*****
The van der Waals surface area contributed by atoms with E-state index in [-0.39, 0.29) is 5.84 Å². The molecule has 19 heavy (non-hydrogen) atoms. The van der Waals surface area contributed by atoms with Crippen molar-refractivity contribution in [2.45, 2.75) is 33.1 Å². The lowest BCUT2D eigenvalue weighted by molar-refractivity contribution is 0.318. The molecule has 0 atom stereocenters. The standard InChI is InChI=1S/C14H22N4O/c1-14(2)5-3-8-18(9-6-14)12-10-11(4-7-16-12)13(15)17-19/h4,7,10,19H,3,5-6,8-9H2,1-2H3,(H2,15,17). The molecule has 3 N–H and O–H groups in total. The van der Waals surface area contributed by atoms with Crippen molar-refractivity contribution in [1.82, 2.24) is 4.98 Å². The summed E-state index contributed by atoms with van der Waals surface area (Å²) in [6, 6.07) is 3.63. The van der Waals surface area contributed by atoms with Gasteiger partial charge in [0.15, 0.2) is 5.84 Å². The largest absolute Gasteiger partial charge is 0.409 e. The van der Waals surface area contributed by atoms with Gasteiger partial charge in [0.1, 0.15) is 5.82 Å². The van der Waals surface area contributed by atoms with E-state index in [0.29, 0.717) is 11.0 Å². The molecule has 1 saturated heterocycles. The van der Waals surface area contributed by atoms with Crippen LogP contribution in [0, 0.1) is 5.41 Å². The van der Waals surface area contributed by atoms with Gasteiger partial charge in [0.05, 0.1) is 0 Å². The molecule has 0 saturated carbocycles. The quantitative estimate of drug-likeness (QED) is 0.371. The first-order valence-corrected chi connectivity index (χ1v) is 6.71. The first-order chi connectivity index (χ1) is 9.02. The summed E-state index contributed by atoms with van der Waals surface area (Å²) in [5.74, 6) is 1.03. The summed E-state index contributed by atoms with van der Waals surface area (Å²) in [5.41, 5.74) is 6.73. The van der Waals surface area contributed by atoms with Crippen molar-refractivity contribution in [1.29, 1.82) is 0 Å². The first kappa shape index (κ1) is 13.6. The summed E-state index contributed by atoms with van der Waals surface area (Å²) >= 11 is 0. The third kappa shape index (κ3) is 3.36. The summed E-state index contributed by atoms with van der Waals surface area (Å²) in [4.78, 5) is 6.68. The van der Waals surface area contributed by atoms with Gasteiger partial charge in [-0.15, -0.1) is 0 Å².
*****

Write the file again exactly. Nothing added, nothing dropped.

The van der Waals surface area contributed by atoms with E-state index in [-0.39, 0.29) is 5.84 Å². The molecule has 19 heavy (non-hydrogen) atoms. The van der Waals surface area contributed by atoms with Crippen molar-refractivity contribution in [2.45, 2.75) is 33.1 Å². The lowest BCUT2D eigenvalue weighted by molar-refractivity contribution is 0.318. The molecule has 0 atom stereocenters. The standard InChI is InChI=1S/C14H22N4O/c1-14(2)5-3-8-18(9-6-14)12-10-11(4-7-16-12)13(15)17-19/h4,7,10,19H,3,5-6,8-9H2,1-2H3,(H2,15,17). The molecule has 3 N–H and O–H groups in total. The van der Waals surface area contributed by atoms with Crippen molar-refractivity contribution in [1.82, 2.24) is 4.98 Å². The summed E-state index contributed by atoms with van der Waals surface area (Å²) in [6, 6.07) is 3.63. The van der Waals surface area contributed by atoms with Gasteiger partial charge in [0.15, 0.2) is 5.84 Å². The largest absolute Gasteiger partial charge is 0.409 e. The van der Waals surface area contributed by atoms with Gasteiger partial charge in [0.1, 0.15) is 5.82 Å². The van der Waals surface area contributed by atoms with E-state index in [0.29, 0.717) is 11.0 Å². The molecule has 1 saturated heterocycles. The van der Waals surface area contributed by atoms with Crippen LogP contribution in [0, 0.1) is 5.41 Å². The van der Waals surface area contributed by atoms with Gasteiger partial charge in [0.05, 0.1) is 0 Å². The molecule has 0 saturated carbocycles. The quantitative estimate of drug-likeness (QED) is 0.371. The first-order valence-corrected chi connectivity index (χ1v) is 6.71. The first-order chi connectivity index (χ1) is 9.02. The summed E-state index contributed by atoms with van der Waals surface area (Å²) in [5.74, 6) is 1.03. The summed E-state index contributed by atoms with van der Waals surface area (Å²) in [5.41, 5.74) is 6.73. The van der Waals surface area contributed by atoms with Crippen molar-refractivity contribution in [1.29, 1.82) is 0 Å². The first kappa shape index (κ1) is 13.6. The summed E-state index contributed by atoms with van der Waals surface area (Å²) >= 11 is 0. The third kappa shape index (κ3) is 3.36. The summed E-state index contributed by atoms with van der Waals surface area (Å²) in [4.78, 5) is 6.68. The van der Waals surface area contributed by atoms with Gasteiger partial charge in [-0.15, -0.1) is 0 Å².